The closest most people get to pop stardom is miming into the mirror to their favourite song whilst holding a hairbrush. The dream of appearing on Top of the Pops or Later... With Jools Holland is an elusive goal, but what about those who get there, decide they don't like the limelight, or are forced out of music as their fortunes in the industry head south? Sometimes a pop star can forge a second career as an actor, West End star or reality TV show contestant. But not all musicians want that. Here are nine who beat a retreat to do something completely different - a job on civvy street, just like the rest of us. Russell Senior (Pulp) - antiques dealer The Sheffield-born guitarist and violinist left Pulp at arguably the height of their success in 1997 - the year after Jarvis Cocker famously wagged his derriere at Michael Jackson at the Brit Awards, and some 14 years after Russell joined the band. There were no tantrums - Senior remained in the band's home city while … [Read more...] about 9 pop stars who quit music for very relatable day jobs
1970s rock stars
Sending the completed draft of his book on the music of theatrical rock singer Alice Cooper to the man himself was a nerve-wracking experience for Dunedin author, lecturer and musician Dr Ian Chapman. "I had a few nerves waiting for feedback from him, but in the end the response was positive - which was a relief,'' Dr Chapman said. The book, Experiencing Alice Cooper - A Listener's Companion, is to be launched on Wednesday, May 30, at 6pm in the Dunningham Suite, fourth floor, Dunedin City Library. During the launch, Dr Chapman will be joined by fellow musicians Liam Donnelly (piano) and Pania Simmons (string bass) in performing stripped-down acoustic versions of some Alice Cooper songs. Well-known for his passion for the music of David Bowie, Dr Chapman also has a long-standing fondness for Alice Cooper and his special brand of theatrical rock. "Both of these men were absolute masters of theatrical rock, and have had a big influence on me,'' he said. Recalling seeing both men perform … [Read more...] about Musicologist delves into rock star’s life
Tristram Fane Saunders 20 May 2018 • 11:00am Lou Reed quit the music business forever in August 1970. At least, that was the plan. Leaving his Velvet Underground bandmates while they were still tinkering with their fourth album, Loaded, Reed moved back to his parents’ house in Long Island to work as a typist for his accountant father. He swore he would never play rock'n'roll again. From now on, he would be a poet. This resolve did not last long. By December 1971, the singer was already recording his first solo album. But for about a year Reed threw himself into New York’s poetry scene, publishing a handful of poems in small magazines. In March 1971, he gave a reading at St Marks-in-the-Bowery, Manhattan’s oldest church, to a crowd of enthusiastic... To continue reading this article Start your free trial of Premium Access all Premium articles Subscriber-only events Cancel any time Free for 30 days then only £2 per … [Read more...] about From Lou Reed to Bono, why do rock stars make such rubbish poets?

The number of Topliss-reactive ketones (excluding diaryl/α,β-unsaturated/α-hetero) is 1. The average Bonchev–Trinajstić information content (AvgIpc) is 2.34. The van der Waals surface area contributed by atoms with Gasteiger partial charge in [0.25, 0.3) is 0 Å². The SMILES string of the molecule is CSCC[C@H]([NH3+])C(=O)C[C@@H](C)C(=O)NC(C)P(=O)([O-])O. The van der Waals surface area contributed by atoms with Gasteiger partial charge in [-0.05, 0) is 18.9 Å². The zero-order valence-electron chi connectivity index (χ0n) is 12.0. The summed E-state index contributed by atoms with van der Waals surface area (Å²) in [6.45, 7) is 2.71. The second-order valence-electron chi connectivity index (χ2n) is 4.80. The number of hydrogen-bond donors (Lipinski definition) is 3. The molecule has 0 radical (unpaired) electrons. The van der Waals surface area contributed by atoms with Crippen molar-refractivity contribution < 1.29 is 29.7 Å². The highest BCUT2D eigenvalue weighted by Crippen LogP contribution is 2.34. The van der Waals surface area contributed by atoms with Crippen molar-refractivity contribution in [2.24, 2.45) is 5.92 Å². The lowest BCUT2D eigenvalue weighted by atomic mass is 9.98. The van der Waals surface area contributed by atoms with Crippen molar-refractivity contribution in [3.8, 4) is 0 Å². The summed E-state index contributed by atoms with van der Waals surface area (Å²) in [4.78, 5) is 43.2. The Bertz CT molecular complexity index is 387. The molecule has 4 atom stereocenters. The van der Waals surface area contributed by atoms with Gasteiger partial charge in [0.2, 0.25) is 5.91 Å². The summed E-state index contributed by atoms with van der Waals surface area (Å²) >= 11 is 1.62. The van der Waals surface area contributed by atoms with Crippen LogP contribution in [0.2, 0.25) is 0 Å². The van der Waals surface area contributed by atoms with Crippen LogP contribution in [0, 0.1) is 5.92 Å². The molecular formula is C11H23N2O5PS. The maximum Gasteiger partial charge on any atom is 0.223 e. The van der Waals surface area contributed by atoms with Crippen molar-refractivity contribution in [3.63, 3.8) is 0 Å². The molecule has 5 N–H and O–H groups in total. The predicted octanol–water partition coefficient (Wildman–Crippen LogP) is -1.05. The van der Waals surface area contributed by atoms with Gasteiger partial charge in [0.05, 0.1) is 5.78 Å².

Castell y Bere is as wild and remote as it was when it was first built by Llywelyn ab Iorwerth in the 13th century. Its ruins stretch along the summit of a rocky outcrop on the eastern side of the Dysynni valley, looking out over the valley's green farmland which stretches out to the Cardigan Bay coast. It's not one of Wales's most famous castles, being built by a native Welsh prince as opposed to the Normans or Edward I (Llywelyn ab Iorwerth is also known as Llywelyn the Great, though the castle was taken by Edward in 1283). But sitting atop the ruins recently were two different sort of kings. Perched on the stone ruins, with the huge mountain Cadair Idris rising up behind them, were Robert Plant and Brian Johnson, two of the biggest names in the history of rock music. Until recently, when he was forced to retire because of the threat of "total deafness", Johnson fronted AC/DC, who have sold 200 million albums worldwide. And Plant is the singer of Led Zeppelin, who broke all records … [Read more...] about Two of the world’s greatest rock stars met up in a Welsh castle
A THEATRE has welcomed a rock star as its new patron. Ian Gillan, lead singer and lyricist of rock band Deep Purple, has taken on the role at the Marine Theatre in Lyme Regis. Ian lives between Portugal and Lyme Regis. He found fame in the 1970s with hard rock hits such as Smoke On The Water, Highway Star, and Child in Time. When in Dorset, Ian regularly visits the venue for concerts, comedy, and theatre. Ian Gillan explained that he has an interest in supporting all arts, especially regionally. “It’s vital that we all support the Marine. It’s easy to undervalue arts venues, but they are so important to culture and the community. People can make a contribution is many ways - even simply by turning up. I come when I can.” Ian made clear his passion for the Marine in particular “When you walk through the doors, it feels special. It reminds me of coming through the doors of the Albert Hall. There’s a sense of history. It’s cool to be here. … [Read more...] about Rock star Ian Gillan joins Marine Theatre as patron